Breast tumors often display extreme genetic heterogeneity characterized by hundreds of gross chromosomal aberrations and tens of thousands of somatic mutations. Tumor evolution is thought to be ongoing and driven by multiplemutagenic processes. Amajor outstanding question iswhether primary tumors have preexistingmutations for therapy resistance or whether additional DNA damage and mutagenesis are necessary. Drug resistance is a key measure of tumor evolvability. If a resistancemutation preexists at the time of primary tumor presentation, then the intended therapy is likely to fail. However, if resistance does not preexist, then ongoing mutational processes still have the potential to undermine therapeutic efficacy. The antiviral enzyme APOBEC3B (apolipoprotein B mRNAediting enzyme, catalytic polypeptide-like 3B) preferentially deaminates DNA C-To-U, which results in signature C-To-T and C-To-G mutations commonly observed in breast tumors.We use clinical data and xenograft experiments to ask whether APOBEC3B contributes to ongoing breast tumor evolution and resistance to the selective estrogen receptormodulator, tamoxifen. First, APOBEC3B levels in primary estrogen receptor-positive (ER+) breast tumors inversely correlate with the clinical benefit of tamoxifen in the treatment ofmetastatic ER+ disease. Second, APOBEC3B depletion inanER+ breast cancer cell line results in prolonged tamoxifen responses in murine xenograft experiments. Third, APOBEC3B overexpression accelerates the development of tamoxifen resistance in murine xenograft experiments by a mechanism that requires the enzyme's catalytic activity. These studies combine to indicate that APOBEC3B promotes drug resistance in breast cancer and that inhibiting APOBEC3B-dependent tumor evolvability may be an effective strategy to improve efficacies of targeted cancer therapies.2016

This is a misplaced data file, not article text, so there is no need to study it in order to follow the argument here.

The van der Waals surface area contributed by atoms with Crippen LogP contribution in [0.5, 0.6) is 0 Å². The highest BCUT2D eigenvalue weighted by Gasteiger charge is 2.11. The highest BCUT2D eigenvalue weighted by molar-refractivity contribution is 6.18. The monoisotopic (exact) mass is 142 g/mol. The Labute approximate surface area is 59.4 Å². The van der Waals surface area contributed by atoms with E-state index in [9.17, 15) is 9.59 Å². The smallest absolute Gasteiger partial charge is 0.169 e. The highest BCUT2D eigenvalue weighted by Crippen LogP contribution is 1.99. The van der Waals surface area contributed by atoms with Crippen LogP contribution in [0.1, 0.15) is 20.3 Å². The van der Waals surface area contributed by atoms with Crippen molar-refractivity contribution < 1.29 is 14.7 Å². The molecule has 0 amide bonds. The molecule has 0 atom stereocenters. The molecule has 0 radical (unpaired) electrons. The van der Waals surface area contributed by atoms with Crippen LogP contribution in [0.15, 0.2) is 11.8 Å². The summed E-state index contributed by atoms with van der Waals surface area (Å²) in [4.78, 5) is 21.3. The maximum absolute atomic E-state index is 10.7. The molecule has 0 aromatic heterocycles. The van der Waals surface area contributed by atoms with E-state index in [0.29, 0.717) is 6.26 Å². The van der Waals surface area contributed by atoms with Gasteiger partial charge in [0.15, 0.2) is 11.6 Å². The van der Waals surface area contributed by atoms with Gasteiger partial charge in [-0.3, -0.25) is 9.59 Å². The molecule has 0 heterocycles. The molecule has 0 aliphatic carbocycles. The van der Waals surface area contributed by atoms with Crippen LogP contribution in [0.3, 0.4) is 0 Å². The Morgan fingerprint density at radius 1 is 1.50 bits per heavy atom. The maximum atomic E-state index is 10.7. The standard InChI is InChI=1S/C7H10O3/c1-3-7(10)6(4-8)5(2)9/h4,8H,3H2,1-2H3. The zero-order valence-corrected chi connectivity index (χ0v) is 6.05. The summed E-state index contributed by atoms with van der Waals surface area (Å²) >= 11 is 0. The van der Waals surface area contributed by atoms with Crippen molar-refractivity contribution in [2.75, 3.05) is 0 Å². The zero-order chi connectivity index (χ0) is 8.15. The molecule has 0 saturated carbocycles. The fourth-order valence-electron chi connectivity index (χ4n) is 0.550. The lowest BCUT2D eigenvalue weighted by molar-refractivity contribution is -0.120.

Bibliographical noteFunding Information:
We thank several laboratory members for thoughtful comments. Funding: Animal studies were supported by the Department of Defense Breast Cancer Research Program (BC121347), the Jimmy V Foundation for Cancer Research, and the Prospect Creek Foundation. Additional support for cancer research in the Harris laboratory was provided by the Howard Hughes Medical Institute, Norwegian Centennial Chair Program, and Minnesota Ovarian Cancer Alliance. An NSF Graduate Research Fellowship provided salary support for G.J.S. NIH grant T32 CA009138 provided partial salary support for B.L. Clinical studies were supported by Cancer Genomics Netherlands (A.M.S. and J.W.M.M.), Netherlands Organisation for Scientific Research (NWO) (J.W.M.M.), and European Research Council Advanced Grant no. 322737 (J.A.F.). Statistical analyses were supported by NIH grant P30 CA77598 using the Biostatistics and Bioinformatics Core shared resource of the Masonic Cancer Center, University of Minnesota (R.I.V.). R.S.H. is an investigator of the Howard Hughes Medical Institute
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